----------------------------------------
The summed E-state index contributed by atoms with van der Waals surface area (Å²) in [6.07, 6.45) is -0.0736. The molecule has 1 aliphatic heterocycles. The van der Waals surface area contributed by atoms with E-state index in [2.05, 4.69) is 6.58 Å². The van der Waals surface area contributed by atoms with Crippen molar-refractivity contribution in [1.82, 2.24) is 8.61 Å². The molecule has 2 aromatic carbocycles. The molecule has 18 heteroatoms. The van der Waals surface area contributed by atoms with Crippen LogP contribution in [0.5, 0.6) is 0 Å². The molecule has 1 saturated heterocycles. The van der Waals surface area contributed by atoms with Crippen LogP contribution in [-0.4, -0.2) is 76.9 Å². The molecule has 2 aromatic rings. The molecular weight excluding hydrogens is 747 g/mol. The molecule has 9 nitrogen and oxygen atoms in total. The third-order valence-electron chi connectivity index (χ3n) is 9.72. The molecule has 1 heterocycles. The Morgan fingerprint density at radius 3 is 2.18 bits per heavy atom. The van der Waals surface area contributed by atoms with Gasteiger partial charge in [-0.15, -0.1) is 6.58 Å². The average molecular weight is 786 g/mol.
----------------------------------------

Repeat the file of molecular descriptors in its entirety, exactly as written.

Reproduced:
The summed E-state index contributed by atoms with van der Waals surface area (Å²) in [6.07, 6.45) is -0.0736. The molecule has 1 aliphatic heterocycles. The van der Waals surface area contributed by atoms with E-state index in [2.05, 4.69) is 6.58 Å². The van der Waals surface area contributed by atoms with Crippen molar-refractivity contribution in [1.82, 2.24) is 8.61 Å². The molecule has 2 aromatic carbocycles. The molecule has 18 heteroatoms. The van der Waals surface area contributed by atoms with Crippen LogP contribution in [0.5, 0.6) is 0 Å². The molecule has 1 saturated heterocycles. The van der Waals surface area contributed by atoms with Crippen LogP contribution in [-0.4, -0.2) is 76.9 Å². The molecule has 2 aromatic rings. The molecular weight excluding hydrogens is 747 g/mol. The molecule has 9 nitrogen and oxygen atoms in total. The third-order valence-electron chi connectivity index (χ3n) is 9.72. The molecule has 1 heterocycles. The Morgan fingerprint density at radius 3 is 2.18 bits per heavy atom. The van der Waals surface area contributed by atoms with Gasteiger partial charge in [-0.15, -0.1) is 6.58 Å². The average molecular weight is 786 g/mol.